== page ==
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Covid-19: Southend Hospital oxygen supply reaches ‘critical’ situation

Publishedduration1 hour agoimage captionSouthend Hospital’s oxygen supply has “reached a critical situation”A hospital’s oxygen supply has “reached a critical situation” due to rising numbers of Covid-19 infections.A document shared with the BBC showed Southend Hospital has had to reduce the amount it uses to treat patients.It said the target range for oxygen levels that should…

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image captionSouthend Hospital’s oxygen supply has “reached a critical situation”

A hospital’s oxygen supply has “reached a critical situation” due to rising numbers of Covid-19 infections.

A document shared with the BBC showed Southend Hospital has had to reduce the amount it uses to treat patients.

It said the target range for oxygen levels that should be in patients’ blood had been cut from 92% to a baseline of 88-92%.

Hospital managing director, Yvonne Blucher, said it was “working to manage” the situation.

“We are experiencing high demand for oxygen because of rising numbers of inpatients with Covid-19 and we are working to manage this,” she said.

“The public can play their part by staying home and, where they cannot, following the ‘hands, face, space’ advice to cut the spread of the virus.”

In the document, from the Mid and South Essex Hospitals Foundation Trust, which has been shared with frontline NHS staff, the oxygen supply was said to have “reached a critical situation”.

It said it was “imperative we use oxygen efficiently and safely” and states patients who are being fed oxygen and have an oxygen saturation of above 92% “should have their oxygen weaned within the target range”, which is now 88-92%. This means very gradually reducing the saturation level.

It added that “maintaining saturations within this target range is safe and no patient will come to harm as a result”.

GPs in Essex have told the BBC that the threshold for sending a patient to hospital for supplemental oxygen is if their oxygen saturation is at 92%. A level of 96-100% is deemed normal.

Covid-19 rate in Southend-on-Sea. per 100,000 people. Growth of Covid-19 infection in Southend-on-Sea, Essex .

Chris Hopson, chief executive of NHS Providers which represents hospital trusts in England, said there was “huge pressure” on hospital oxygen stocks because giving patients extra oxygen was a “key part” of coronavirus treatment.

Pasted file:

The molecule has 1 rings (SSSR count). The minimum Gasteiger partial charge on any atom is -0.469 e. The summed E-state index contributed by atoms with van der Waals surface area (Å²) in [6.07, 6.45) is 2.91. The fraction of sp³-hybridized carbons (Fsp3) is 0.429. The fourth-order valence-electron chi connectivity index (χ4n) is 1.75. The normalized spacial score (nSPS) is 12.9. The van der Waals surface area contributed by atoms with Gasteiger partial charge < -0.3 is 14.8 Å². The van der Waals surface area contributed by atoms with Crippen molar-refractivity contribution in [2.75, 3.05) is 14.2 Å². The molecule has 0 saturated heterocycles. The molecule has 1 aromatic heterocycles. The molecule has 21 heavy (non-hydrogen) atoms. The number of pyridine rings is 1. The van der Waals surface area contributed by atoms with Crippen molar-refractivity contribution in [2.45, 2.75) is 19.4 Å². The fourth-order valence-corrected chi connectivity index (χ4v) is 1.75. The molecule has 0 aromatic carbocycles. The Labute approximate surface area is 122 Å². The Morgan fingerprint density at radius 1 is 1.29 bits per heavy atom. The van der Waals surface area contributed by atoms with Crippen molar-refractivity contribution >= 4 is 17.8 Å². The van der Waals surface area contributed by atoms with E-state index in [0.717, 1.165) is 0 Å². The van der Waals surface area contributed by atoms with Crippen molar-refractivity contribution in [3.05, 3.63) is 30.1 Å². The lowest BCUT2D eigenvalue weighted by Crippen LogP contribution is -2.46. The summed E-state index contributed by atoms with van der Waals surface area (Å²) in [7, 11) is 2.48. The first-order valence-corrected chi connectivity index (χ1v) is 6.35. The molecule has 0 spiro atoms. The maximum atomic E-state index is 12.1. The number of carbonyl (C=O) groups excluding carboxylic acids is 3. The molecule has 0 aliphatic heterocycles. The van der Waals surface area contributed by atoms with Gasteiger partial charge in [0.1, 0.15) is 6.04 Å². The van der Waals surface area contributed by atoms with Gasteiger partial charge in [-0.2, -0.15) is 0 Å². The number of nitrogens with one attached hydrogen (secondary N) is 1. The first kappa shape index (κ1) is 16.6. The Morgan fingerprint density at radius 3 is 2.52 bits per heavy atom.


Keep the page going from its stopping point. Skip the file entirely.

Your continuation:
He said there were a number of hospitals where this happened in the first phase of coronavirus and over the past few weeks “similar things have happened” elsewhere.

image captionChris Hopson, chief executive of NHS Providers which represents hospital trusts in England, said there was “huge pressure on oxygen systems”

“This is the kind of problem that chief executives and trust leadership teams are having to solve day in, day out,” he said.

“If you [a hospital] push your oxygen to an absolutely critical level, then the thing that you can’t do is have the oxygen system break down… so effectively you will have to dial it down, in which case you will probably have to transfer patients to the nearest neighbouring hospital for a short period of time.

“I cannot tell you how much work has been done over the summer and autumn to ensure that people [hospital trusts] have been prepared for this… they knew they would come under pressure if there were to be further waves, as has now proved to be the case.”

Essex has one of the highest rates of Covid-19 per 100,000 people in the country, with seven of the 14 council areas in the county in the top 20 most infected areas of England.

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image captionThe Mid and South Essex Hospitals Foundation Trust said it was “imperative we use oxygen efficiently and safely”

Analysis: Rationing oxygen analysis

By Michelle Roberts, health editor, BBC News Online

News of oxygen issues is understandably worrying, but not unexpected. Tanks may be full, but flow is a problem.

Many people who are sick with Covid will need extra oxygen to help them breathe. As Covid admissions increase, it can put huge demand on a hospital’s piped oxygen supply system to provide this high flow.

Hospital bosses have been planning for such scenarios for months, learning from experiences during the first wave of Covid when some trusts ran into difficulties.

Many wards have made improvements to their pipework in preparation for a very busy winter, but there is still a limit to what hospitals can provide.

When stretched to the maximum, other steps are needed, such transferring patients elsewhere or limiting how much oxygen is pumped to each patient.

Southend Hospital has taken this latter measure.

Although not ideal, it is not unsafe. Patients will be closely monitored and the trust hopes the situation will improve if new Covid admissions start to go down as people follow the stay at home lockdown rules.

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